Great Blue Lobelia: Wildflower Wednesday

– Posted in: Native/Invasive, What's up/blooming

Sometimes plants surprise you.

Great Blue Lobelia

Not what I’d call a damp location.

I recently came across this plant growing in front of the stone retaining wall of the parking pad. Ordinarily I would have considered any plant growing at the base of this wall a weed, but this plant had presence. I certainly hadn’t planted it, and none were growing in the soil inside the wall, but still…the flowers were such an attractive shade of blue. I felt like I had seen this plant before, somewhere.

I walked back towards the house. Halfway there, it hit me: lobelia! Sure enough, I consulted a few reference books and checked for images online, and confirmed that I had great blue lobelia (Lobelia siphilitica) growing at the base of the stone wall.

lobelia siphilitica

Great blue lobelia has a distinctive flower shape consisting of two segments in the upper lip and three segments in the lower lip.

What threw me is the plant’s location. Great blue lobelia is consistently described as needing moist to wet soil. There are certainly places on our property that I would describe as moist to wet, but this spot isn’t one of them. I really can’t figure out why it’s thriving here.

Posted for Wildflower Wednesday, created by Gail of Clay and Limestone, to share wildflowers/native plants no matter where you garden in the blogasphere. “It doesn’t matter if we sometimes show the same plants. How they grow and thrive in your garden is what matters most. It’s always the fourth Wednesday of the month!”

About the Author

Kathy Purdy is a colchicum evangelist, converting unsuspecting gardeners into colchicophiles. She would be delighted to speak to your group about colchicums or other gardening topics. Kathy’s been writing since 4th grade, gardening since high school, and blogging since 2002.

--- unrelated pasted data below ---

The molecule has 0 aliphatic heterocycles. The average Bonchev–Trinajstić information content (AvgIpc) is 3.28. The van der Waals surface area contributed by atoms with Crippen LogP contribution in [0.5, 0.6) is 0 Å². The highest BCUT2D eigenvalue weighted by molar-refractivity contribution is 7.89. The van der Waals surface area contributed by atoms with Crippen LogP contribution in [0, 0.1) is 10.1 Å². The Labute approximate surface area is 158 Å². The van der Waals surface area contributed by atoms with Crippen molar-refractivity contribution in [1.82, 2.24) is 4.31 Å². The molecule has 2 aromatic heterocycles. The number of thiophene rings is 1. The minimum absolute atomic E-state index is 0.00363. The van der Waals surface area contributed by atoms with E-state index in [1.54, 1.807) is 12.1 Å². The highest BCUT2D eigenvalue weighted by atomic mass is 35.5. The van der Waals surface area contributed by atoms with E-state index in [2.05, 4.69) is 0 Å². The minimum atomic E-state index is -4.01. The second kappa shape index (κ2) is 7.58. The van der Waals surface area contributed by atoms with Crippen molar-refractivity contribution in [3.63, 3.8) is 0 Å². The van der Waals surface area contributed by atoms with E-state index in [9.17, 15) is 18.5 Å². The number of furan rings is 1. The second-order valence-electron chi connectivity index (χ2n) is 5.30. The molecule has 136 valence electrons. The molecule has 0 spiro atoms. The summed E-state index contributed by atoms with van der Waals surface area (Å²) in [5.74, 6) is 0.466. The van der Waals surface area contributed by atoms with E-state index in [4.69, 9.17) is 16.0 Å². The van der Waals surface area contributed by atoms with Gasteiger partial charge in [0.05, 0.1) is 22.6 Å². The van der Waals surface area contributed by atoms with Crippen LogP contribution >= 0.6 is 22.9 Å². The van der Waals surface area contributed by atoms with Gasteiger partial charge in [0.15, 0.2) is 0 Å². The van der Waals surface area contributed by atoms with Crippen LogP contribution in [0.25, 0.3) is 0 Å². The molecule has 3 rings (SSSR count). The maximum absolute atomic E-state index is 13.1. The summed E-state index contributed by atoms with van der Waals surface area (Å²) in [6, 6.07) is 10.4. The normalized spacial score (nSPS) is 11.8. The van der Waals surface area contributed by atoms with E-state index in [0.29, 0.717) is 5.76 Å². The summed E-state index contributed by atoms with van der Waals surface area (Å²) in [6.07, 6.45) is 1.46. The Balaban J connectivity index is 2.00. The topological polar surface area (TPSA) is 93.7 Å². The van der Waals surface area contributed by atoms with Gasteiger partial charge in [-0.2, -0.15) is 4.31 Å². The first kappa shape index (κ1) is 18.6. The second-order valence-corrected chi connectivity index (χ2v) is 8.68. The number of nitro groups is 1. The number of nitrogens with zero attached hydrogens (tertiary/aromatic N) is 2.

In the end, this may be the most important thing about frost: Frost slows us down. In spring, it tempers our eagerness. In fall, it brings closure and rest. In our gotta-go world–where every nanosecond seems to count–slowness can be a great gift. So rather than see Jack Frost as an adversary, you could choose to greet him as a friend.

~Philip Harnden in A Gardener’s Guide to Frost: Outwit the Weather and Extend the Spring and Fall Seasons

Comments on this entry are closed.

Nick Jones September 5, 2012, 10:47 pm

The garden bloomed and bloomed and every morning revealed new miracles. Simply wonderful surprise! Thanks for sharing

Gardening Blogger August 31, 2012, 6:45 am

You’re very fortunate to have this lovely plant growing so randomly in your wall. I love it and it pops up here and there in my garden and being from the UK it seems to thrive in the damp conditions we have here. I suppose that’s one advantage of our poof climate.

Greggo August 24, 2012, 9:48 pm

Unique plant.

Rose August 24, 2012, 8:11 am

What a lovely surprise! I have several plants, especially this year, that have popped up in the strangest places, including a phlox in my shade garden–I know I didn’t plant that one. I’d love to have these beautiful blue flowers show up in my garden!

commonweeder August 23, 2012, 9:18 am

There are so many mysteries in the garden which is nice because even though we might not be able to take full credit for success, we don’t have to take full credit for failures either. This time there was just a mysterious success with no work on your part. Great luck!

DJ /Meander Mountain August 22, 2012, 10:46 pm

What a happy surprise, Kathy. I bet you discover things on a continuing basis since your move. I wouldn’t have expected that lobelia there either, but I think they tolerate more dry conditions than most plant reference books indicate. I saw some red lobelia today thriving in pretty dry conditions.

Janet, The Queen of Seaford August 22, 2012, 11:19 am

I have some growing in moist areas and dry areas as well. It just reseeds where it does, and I am happy to find these gorgeous blue flowers.

Gail August 22, 2012, 8:59 am

A gift from nature! Great Blue Lobelia is one of my favorite flowering wildflowers~It sure is popular with the Bumbles! I’ve never had it seed anywhere else in my garden, so I’ve added another drift in a new bed. It has a central taproot so perhaps it’s found the water table in your woodland; I’ll have to keep mine watered well for the next year. Happy WW kathy. xogail!